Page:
Table 5. The comparison of heavy metal amounts in sediment (g/g of dry weight) from various locations Place VC near Dreverna The Solway Firth, UK The Looe estuary, UK Cu 3.4 5-16 65 57 Ni 1.8 Cd ND <1 1.3 Cr 2.2 15-62 59 Pb ND 12-66 155 Zn 15.4 36-105 329 Source This study Halcrow et al., 1973 Bryan & Hummerstone, 1977

VC the Vilhelmo Channel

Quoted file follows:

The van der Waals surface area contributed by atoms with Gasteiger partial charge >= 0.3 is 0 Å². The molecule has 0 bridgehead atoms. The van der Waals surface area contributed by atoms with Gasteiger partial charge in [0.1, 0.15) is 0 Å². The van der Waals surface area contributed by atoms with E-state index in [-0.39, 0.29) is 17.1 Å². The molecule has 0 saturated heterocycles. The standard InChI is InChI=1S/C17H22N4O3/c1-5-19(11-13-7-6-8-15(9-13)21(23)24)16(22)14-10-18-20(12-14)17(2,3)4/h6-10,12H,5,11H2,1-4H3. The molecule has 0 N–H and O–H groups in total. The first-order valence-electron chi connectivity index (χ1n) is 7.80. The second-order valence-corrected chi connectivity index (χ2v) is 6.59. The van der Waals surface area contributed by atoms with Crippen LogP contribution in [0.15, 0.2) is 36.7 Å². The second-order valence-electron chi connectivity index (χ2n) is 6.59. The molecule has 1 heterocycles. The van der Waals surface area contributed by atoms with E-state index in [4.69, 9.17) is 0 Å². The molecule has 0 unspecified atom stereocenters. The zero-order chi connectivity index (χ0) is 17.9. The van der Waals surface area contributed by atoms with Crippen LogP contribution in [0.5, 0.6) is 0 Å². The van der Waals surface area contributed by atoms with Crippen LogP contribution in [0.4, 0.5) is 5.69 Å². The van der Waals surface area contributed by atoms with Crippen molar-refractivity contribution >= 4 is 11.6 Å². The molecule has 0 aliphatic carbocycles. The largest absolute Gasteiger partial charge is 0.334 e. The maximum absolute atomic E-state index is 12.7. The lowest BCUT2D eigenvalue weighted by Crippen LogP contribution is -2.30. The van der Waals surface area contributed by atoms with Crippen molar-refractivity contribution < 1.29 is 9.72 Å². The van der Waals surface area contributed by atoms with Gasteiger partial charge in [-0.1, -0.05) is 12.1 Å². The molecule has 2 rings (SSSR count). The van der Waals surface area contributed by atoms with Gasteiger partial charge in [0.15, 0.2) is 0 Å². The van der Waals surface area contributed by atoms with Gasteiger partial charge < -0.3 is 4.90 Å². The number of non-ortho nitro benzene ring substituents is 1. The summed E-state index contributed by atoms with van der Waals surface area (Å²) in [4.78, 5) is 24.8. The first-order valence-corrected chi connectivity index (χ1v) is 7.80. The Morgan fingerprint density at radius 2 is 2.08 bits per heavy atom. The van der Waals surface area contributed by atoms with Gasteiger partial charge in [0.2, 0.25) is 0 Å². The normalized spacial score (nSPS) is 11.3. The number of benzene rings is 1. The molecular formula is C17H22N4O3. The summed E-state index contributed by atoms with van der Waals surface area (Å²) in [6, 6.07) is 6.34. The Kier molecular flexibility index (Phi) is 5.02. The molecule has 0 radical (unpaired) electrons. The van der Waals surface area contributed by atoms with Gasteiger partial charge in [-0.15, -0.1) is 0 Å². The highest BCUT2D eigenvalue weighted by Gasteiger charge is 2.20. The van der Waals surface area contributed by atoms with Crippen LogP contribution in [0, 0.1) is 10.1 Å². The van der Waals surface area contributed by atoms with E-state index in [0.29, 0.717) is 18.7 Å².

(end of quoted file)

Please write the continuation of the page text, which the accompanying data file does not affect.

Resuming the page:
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lower than it was in the sediment from the Solway Firth, UK which is considered to be the control area, and of course it was significantly lower in comparison with the Lough estuary sediment which is in the mining area (Table 5) (Halcrow et al., 1973; Bryan & Hummerstone, 1977). It is very difficult to compare concentrations of heavy metals in sediment from the assessed locations because of the different character of the sediment. It should be noticed that sediment in Dreverna site had high and very fine silt and organic matter content in it, while in the other two places the sediment comprised sand. In general, metal concentrations in sediment increase with the decrease of the particle size and increase of organic matter content (Halcrow et al., 1973). Therefore, the more precise comparison would be made only between the sediment of the Malk Bay and the Vilhelmo Channel near the waterworks. It is obvious that a greater amount of Cu and Ni in the Malk Bay is the result of pollution. The positive effects of dredging are quite obvious (Table 6). It is clear that the decrease in all metal concentrations has occurred due to dredging. Bioaccumulation of pollutants in mollusc tissues The amounts of metals in mussels from the Vilhelmo Channel were approximately the same except for the